The optimum quantity of silicone which is mixed with the olefin polymer in the composition according to the invention depends on the viscosity of the silicone and the intended gloss. In fact, the minimum quantity of a low-viscosity silicone required in order to obtain glossy surfaces while retaining good processing properties is greater than that needed in the case of a very viscous silicone. The quantity by weight of silicone which is used is generally greater than or equal to 0.08% of the weight of the olefin polymer, in particular equal to at least 0.2% by weight of the olefin polymer; it is usually lower than or equal to 20%, preferably lower than or equal to 10%, of this weight. Values from 0.08 to 10% by weight are especially recommended. Values which do not exceed 2% of the weight of the olefin polymer, for example 1%, are the most advantageous ones.
It is obvious that the composition according to the invention may include a single silicone or a mixture of silicones.
Besides the olefin polymer and the silicone, the composition according to the invention may also contain usual additives such as stabilizers (for example anti acids, antioxidants and/or UV stabilizers), organic or inorganic colorants (such as, for example, titanium or iron oxide) or antistatic agents. The content of these various additives is generally lower than 10 parts by weight per 100 parts by weight of olefin polymer.
The preparation of the composition according to the invention can be performed by any of the methods known to the art. A particularly simple operating method includes dry mixing of the different constituents in the desired proportions, for example in a mechanical mixer.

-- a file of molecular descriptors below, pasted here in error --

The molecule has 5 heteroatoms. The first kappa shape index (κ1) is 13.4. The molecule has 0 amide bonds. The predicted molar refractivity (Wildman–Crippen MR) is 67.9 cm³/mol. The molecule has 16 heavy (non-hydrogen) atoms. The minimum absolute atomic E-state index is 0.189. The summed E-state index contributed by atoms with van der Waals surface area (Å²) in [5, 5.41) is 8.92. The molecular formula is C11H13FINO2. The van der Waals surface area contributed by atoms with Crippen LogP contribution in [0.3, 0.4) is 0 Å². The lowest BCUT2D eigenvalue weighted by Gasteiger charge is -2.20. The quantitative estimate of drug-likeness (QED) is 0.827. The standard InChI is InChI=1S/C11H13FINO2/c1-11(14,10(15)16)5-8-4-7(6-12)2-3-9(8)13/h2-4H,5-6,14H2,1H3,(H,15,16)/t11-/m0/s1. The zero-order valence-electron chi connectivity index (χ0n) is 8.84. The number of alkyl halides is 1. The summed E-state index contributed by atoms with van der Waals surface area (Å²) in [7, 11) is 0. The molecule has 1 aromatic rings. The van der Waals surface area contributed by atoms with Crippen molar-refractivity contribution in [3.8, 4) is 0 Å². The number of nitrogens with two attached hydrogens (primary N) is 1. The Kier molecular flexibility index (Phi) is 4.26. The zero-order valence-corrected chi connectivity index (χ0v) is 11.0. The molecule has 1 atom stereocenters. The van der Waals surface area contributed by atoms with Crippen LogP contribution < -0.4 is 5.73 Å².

It is also possible to prepare, in a first step, a primary mixture, called a master batch, including a proportion of the olefin polymer, the silicone and, optionally, additives such as defined above, this master batch being rich in silicone. The silicone content in this master batch is generally betwen 0.05 and 50% by weight, preferably between 0.5 and 40% by weight, more particularly between 1 and 30% by weight, of the mixture. Mixtures including from 2 to 25% by weight of silicone are especially preferred. This master batch is then mixed with the remaining proportion of the olefin polymer during the manufacture of a manufactured object, in order then to obtain the composition according to the invention.
In the process just described the silicone may optionally be heated and mixed in the liquid state with the olefin polymer, which is generally in the form of a powder.
The proportions of the different constituents of the composition according to the invention may be optionally modified during the processing.
The composition according to the invention is suitable for processing in all the conventional processes for the manufacture of plastic objects and more particularly in the extrusion, blow-extrusion, extrusion-thermo forming and injection moulding processes. It is suitable for the manufacture of manufactured objects whose surface exhibits improved gloss, such as films, sheeting, sheets, receptacles, bags, pouches or pipes. Because of its nontoxic properties, the composition according to the invention is particularly suited for the manufacture of manufactured objects intended for the packaging of beverages and foodstuffs, such as receptacles, films and sheeting.
Consequently, the present invention also relates to the objects manufactured from the composition according to the invention, in particular those obtained by extrusion, blow-extrusion, extrusion-thermoforming or injection moulding, for example objects employed as food packaging.
An unexpected advantage of the manufactured objects according to the invention is their glossy surface. In addition, the manufactured objects according to the invention have a smooth surface which is free from optical imperfections and have a high whiteness value.